Adelba Taffin, a member of Organized Parents of Venezuela and former president of Carabobo’s Bar Association, described the Education Ministry’s actions as a “blatant violation” of Venezuela’s Constitution, national educational statutes, and Article 26 of the Universal Declaration of Human Rights.
“In these norms, parents are expressly given choice over the education we want for our children, and the government here is trying to steer our children into a political act using education as an excuse,” she told the PanAm Post.
Taffin explained that Article 102 of the Venezuelan Constitution declares the state must promote education according to principles of democracy, freedom, equality, justice, and peace, while guaranteeing respect for all schools of thought. The lawyer claimed the measure would instil resentment into children, causing them “anguish and unrest.”
Venezuela’s Organic Law prohibits political activities of any kind within schools. “They’re forcing our children to adopt a political stand that has nothing to do with a formative education,” she said.
Ramos similarly quoted the Organic Law for the Protection of Children and Adolescents (LOPNA), which establishes that children and teenagers should be able develop their own opinions without undue pressure.
Ramos argued that the age of children was not taken into account when assigning homework on complex international political analysis. Students, she suggested, were being asked “to echo the government’s opinion” rather than “analyze what is going on,” and were too young “to express themselves independently.”
Taffin claimed that the “anti-imperialist” letter is not the only recent instance of the politicization of public education. Last week, on the anniversary of former President Hugo Chávez’s death, the Education Ministry imposed a series of official activities in schools.
“#TheSituationNow #NoToSocialistEducation #NoToIndoctrination.”
In 2013, the Venezuelan government similarly distributed free copies of the Bicentennial Collection, a series of government-created textbooks on Venezuelan history, and an illustrated version of the Constitution.
Maduro appears in the latter three times, while his predecessor Chávez features on 12 occasions. Venezuelan independence leader Simón Bolívar is included on eight occasions.
The textbooks offer a version of history in line with Bolivarian Revolution doctrine, and even include some modifications of Venezuelan history.
Translated by Daniel Duarte. Edited by Laurie Blair.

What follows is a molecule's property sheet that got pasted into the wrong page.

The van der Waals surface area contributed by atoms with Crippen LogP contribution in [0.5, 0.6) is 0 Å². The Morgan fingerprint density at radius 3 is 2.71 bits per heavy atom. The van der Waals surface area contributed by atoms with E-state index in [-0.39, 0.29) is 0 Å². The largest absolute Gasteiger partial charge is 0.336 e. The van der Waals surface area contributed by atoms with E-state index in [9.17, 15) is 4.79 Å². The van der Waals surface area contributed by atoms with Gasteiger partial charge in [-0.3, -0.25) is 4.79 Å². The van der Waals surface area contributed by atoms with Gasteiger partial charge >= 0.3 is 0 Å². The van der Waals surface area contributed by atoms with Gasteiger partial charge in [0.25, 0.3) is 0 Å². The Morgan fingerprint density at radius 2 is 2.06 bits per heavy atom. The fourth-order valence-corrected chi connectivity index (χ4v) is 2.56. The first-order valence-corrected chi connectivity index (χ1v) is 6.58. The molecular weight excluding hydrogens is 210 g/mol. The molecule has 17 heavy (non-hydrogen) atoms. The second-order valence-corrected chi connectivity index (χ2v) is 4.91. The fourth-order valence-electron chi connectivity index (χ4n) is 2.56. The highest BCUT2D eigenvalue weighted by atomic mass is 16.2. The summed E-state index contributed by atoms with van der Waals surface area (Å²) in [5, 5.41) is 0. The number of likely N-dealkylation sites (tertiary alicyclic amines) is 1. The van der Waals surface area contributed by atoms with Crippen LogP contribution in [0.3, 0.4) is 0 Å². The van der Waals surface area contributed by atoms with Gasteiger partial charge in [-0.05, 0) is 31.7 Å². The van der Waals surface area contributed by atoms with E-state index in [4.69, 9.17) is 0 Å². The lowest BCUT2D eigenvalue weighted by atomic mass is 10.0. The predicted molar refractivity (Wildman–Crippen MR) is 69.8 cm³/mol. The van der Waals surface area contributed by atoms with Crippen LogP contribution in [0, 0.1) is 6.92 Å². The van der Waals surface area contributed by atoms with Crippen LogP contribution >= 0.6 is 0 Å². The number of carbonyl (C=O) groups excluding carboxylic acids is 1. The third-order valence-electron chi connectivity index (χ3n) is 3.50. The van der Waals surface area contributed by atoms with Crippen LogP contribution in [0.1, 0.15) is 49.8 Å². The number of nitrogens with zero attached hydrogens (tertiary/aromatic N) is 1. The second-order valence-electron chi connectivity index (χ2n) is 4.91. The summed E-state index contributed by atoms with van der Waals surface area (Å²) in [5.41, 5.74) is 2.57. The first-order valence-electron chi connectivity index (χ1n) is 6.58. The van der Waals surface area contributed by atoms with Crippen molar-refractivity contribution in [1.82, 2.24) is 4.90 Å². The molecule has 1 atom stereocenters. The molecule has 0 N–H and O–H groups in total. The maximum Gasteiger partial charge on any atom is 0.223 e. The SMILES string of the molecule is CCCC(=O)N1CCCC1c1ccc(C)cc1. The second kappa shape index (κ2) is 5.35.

EspañolBy Mauricio Ríos García Over the last 10 years, Bolivia has seen remarkable changes, but perhaps not everyone can agree as to why. When Evo Morales was elected president in 2005, the world turned its gaze in his direction. Those who were sympathetic to socialism didn't waste the opportunity to be both a supporter and beneficiary of the "fair share" principle that he seemed to represent. One of the first to do so was then-Prime Minister of Spain José Luis Rodríguez Zapatero, who invited Morales to his official residence, the Moncloa Palace, as early as January 2006. His visit to the mother country turned into an international tour, heavy with appreciative media commentary. Bolivia welcomed the visit and the attention, as they signified increased cooperation, as well as recognition of Spain's historical debt to the South American country. A few years later, however, Morales publicly expressed his contempt of the culture and values of the West and insulted the Spanish monarchy. He also championed the decolonization of Bolivia by changing the names of iconic plazas, streets, and avenues. Yet after all this, Zapatero accepted in late February this year an invitation by the Bolivian government to come and praise Morales's economic policy. "These last few years have been marked by economic stability, as figures show the remarkable reduction of extreme poverty," he told press in La Paz. "In my opinion, most of the credit should be given to President Evo Morales." However, Zapatero's statements should not be taken lightly. If you consider his tenure between 2004 and 2011, his praise of Bolivia is not for mere flattery, but likely because of how closely Spain and Bolivia resemble each other in terms of political economy and governmental structure. Spain currently shares many of the abysmal indicators that characterized the fragile Bolivian economy until 1985. Bolivia, meanwhile, is in the same condition that Spain has faced since 2004. The European Central Bank has aided Spain by increasing its credit by 20 to 25 percent annually, and Bolivia is receiving similar loan increases. During the first Zapatero administration, this created one of the biggest housing bubbles in the West, contributing to the Great Recession of 2007. Of course, in the beginning, the indicators of economic growth made Spain look like a European miracle. But even amidst a first wave of financial-institution bankruptcies, the Spanish Socialist Workers' Party asserted that "Spain probably has the strongest financial system in the world." "The Spanish economy has become a part of the Champions League of world economies, despite how much it bothers some," the party crowed. However, only 10 months later, the housing bubble burst, converting what was a national budget surplus of 5 percent of economic activity to a deficit of 11 percent. Zapatero was reelected in 2008, after his campaign denied that there was in fact an economic crisis. And in 2009, he implemented Plan E, an abortive bid to bail out Spain's autonomous communities by repeating the same policies that caused the crisis to begin with. Zapatero's initiative constituted the second largest public-spending policy in the world, after that of Saudi Arabia: Spain had mortgaged its future with enormous debt. The policy squandered capital and failed to produce results, and Zapatero had little choice but to resign. Currently, there are 6 million empty homes in Spain. Highways, parks, airport complexes, even entire towns lie abandoned. Poverty has proliferated, and unemployment tops 23 percent. Resources were clearly squandered during the "boom" years: little wonder international and European lenders are wary of restructuring Spain's loans. Given all this evidence, it's hard to comprehend how Zapatero and his supporters can sing the praises of Bolivia's "economic miracle," when they should know, from hard-earned experience, that it's another bubble bound to burst. Mauricio Ríos Garcia is director of Crusoe Research and a financial analyst for SchiffOro. Translated by Thalia C. Siqueiros. Edited by Laurie Blair.